The dos and don’ts of baby-led weaning

If the thought of pureeing a dozen different foods for your baby makes you want to cry into your blender, why not skip it and offer finger foods right away? Here’s everything you need to know about baby-led weaning…

baby lead weaning eating solids

Pureeing a variety of healthy foods and spoon-feeding them to your baby can be tedious and time-consuming, so a growing number of parents are saying no to mush and allowing their babies to feed themselves nutritious finger foods as soon as they start solids.

Known as baby-led weaning (or BLW), this method has been popular in the U.K. for several years and it’s gaining traction in the U.S.

In this article we will discuss the following topics in detail below.

  • When your baby is ready to baby led wean
  • The pros and cons of baby led weaning
  • The dos and don’ts of baby led weaning
  • The best baby led weaning foods

Here’s what you need to know to get started…

When is Your Baby Ready to Baby Led Wean? 

The American Academy of Pediatrics (AAP) recommends waiting until your baby is six months old to introduce solids. They should be able to sit in a high chair by themselves, have good neck control and be able to grasp objects with their fingers. They also need to have lost their tongue-thrust reflex (which causes them to push objects out of their mouth with their tongue).

What are the Pros and Cons of Baby Led Weaning?

Baby-led weaning has several benefits:

  • It’s less time-consuming than pureeing.
  • It helps develop hand-eye coordination, dexterity and chewing skills.
  • Babies who start solids through BLW tend to be less fussy and eat a wider variety of foods because they’re introduced to different textures and flavors from the start.
  • BLW babies may also be less likely to develop food allergies because research shows that being exposed to allergenic foods such as peanuts and fish early on can have a protective effect against allergies.
  • They’re also less likely to become overweight than spoon-fed babies because they’re in control of how much they eat.

But there are also some downsides:

  • It’s messy! Food will end up all over your baby, the high chair and the floor.
  • It can be hard to know whether BLW babies are getting all the nutrients they need. Breast milk supplies enough iron until a baby is four to six months old, but they need iron from solid food after that. Because iron-rich foods can be hard to chew, you might need to puree some meat or leafy greens for your baby until they can chew them on their own.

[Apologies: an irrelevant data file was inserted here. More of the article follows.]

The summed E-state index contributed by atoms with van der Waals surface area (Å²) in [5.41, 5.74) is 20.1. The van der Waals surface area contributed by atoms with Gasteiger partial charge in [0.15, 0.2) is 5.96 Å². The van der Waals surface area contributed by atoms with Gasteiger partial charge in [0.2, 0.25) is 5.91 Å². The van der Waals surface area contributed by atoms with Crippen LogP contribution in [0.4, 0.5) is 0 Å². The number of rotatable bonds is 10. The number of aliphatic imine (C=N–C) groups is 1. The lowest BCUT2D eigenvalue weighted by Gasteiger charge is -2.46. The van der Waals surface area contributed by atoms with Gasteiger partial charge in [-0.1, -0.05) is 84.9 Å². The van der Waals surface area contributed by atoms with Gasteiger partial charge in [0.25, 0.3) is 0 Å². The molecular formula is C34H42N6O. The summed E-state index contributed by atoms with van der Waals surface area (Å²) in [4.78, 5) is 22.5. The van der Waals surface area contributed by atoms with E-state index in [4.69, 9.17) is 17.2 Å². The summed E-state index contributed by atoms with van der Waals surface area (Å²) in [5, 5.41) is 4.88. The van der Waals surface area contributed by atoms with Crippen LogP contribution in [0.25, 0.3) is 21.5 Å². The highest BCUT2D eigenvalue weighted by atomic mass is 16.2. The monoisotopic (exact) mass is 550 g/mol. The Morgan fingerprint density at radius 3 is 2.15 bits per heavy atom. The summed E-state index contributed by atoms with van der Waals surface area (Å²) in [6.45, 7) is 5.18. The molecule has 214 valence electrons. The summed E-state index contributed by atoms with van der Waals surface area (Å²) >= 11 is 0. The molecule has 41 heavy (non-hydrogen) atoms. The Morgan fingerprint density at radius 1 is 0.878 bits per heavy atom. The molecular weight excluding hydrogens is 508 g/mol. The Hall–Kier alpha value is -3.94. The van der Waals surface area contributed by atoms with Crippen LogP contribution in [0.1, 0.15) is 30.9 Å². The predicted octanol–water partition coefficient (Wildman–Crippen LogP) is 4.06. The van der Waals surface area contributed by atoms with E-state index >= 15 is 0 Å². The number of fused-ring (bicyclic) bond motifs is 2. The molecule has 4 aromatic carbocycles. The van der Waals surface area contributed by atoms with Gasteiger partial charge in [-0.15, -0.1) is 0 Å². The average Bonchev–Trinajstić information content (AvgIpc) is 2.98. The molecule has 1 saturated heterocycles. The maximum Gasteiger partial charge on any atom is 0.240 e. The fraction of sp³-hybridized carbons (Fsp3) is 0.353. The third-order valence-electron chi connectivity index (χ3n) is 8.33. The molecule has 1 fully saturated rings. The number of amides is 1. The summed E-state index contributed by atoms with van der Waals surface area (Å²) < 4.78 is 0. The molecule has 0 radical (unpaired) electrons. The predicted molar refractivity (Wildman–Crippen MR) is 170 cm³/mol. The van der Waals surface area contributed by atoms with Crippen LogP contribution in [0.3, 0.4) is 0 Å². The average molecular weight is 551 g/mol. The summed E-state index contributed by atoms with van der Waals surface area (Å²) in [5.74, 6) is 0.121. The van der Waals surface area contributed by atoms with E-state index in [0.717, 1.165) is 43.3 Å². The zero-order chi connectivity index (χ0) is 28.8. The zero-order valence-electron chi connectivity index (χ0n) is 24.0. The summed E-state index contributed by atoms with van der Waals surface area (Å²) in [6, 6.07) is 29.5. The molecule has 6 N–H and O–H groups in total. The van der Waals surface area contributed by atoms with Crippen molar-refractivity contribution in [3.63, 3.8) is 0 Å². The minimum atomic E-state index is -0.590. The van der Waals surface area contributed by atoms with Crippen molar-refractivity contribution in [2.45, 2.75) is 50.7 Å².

The dos and don’ts of baby-led weaning 

Here are some tips for successful baby-led weaning:

  • Continue breastfeeding or bottle feeding as before because babies get most of their nutrition from milk or formula until their first birthday.
  • Protect your baby’s clothes with a big bib and place a splash mat under their high chair to catch spills.
  • Start with soft foods cut into long strips or chunks that your baby can easily grasp. (See suggested foods below.)
  • Start by offering one or two pieces of food at each mealtime and slowly increase the amount to avoid overwhelming your baby. Let your baby decide how much they want to eat without forcing it.
  • Watch for allergic reactions, but there’s no need to withhold certain foods to prevent food allergies.
  • Offer a wide variety of healthy foods that have a range of different colors and textures.
  • Eat as a family so that your baby can see how you do it and try your food (as long as it’s baby-safe). You’ll soon be able to cook only one dinner for the whole family and offer your baby the soft parts.

And here are a few things to avoid:

  • Stay away from foods that can cause choking, such as grapes, cherries, apples with the skin on, raw vegetables, nuts, popcorn and hot dogs.
  • Never leave your child unsupervised while they eat.
  • Try not to panic if your baby gags at first. Gagging is a safety response that allows your baby to dislodge food that’s too hard to swallow. A gagging baby makes a noisy cough-like sound, whereas a choking baby doesn’t make any noise and can’t breathe.
  • Don’t add sugar or salt to your baby’s food.
  • Avoid turning the dining table into a battleground. Don’t pressure your child to eat or scold them. They’ll eventually get the hang of it and increase the amount of food they eat.


The best foods for baby-led weaning

You can give your child any food that is soft and cut into graspable pieces. Here are some suggestions from each food group:

  • Fruits: Banana, mango, ripe pear, ripe peach and strawberries.
  • Vegetables: Avocado, steamed broccoli, steamed carrots and steamed beans.
  • Grains: Boiled whole-wheat pasta, puffed cereals and whole-wheat toast with avocado.
  • Protein: Shredded chicken, grilled fish (no bones), scrambled eggs and omelet strips.
  • Dairy: Yogurt and soft pasteurized cheeses.

If your baby doesn’t take to BLW right away or you’re worried about nutritional gaps in their diet, you can try a combination of pureeing and finger foods until your little one is chowing down like a pro.


More on Baby Mealtime

Before you get started see our range of the best Baby mealtime picks including bibs, splash mats, suction bowls and plates in our Mealtime Accessories section.

For more information on weaning, from age guidelines to the best first foods and feeding products that will make your life easier, our guide to introducing solids has you covered.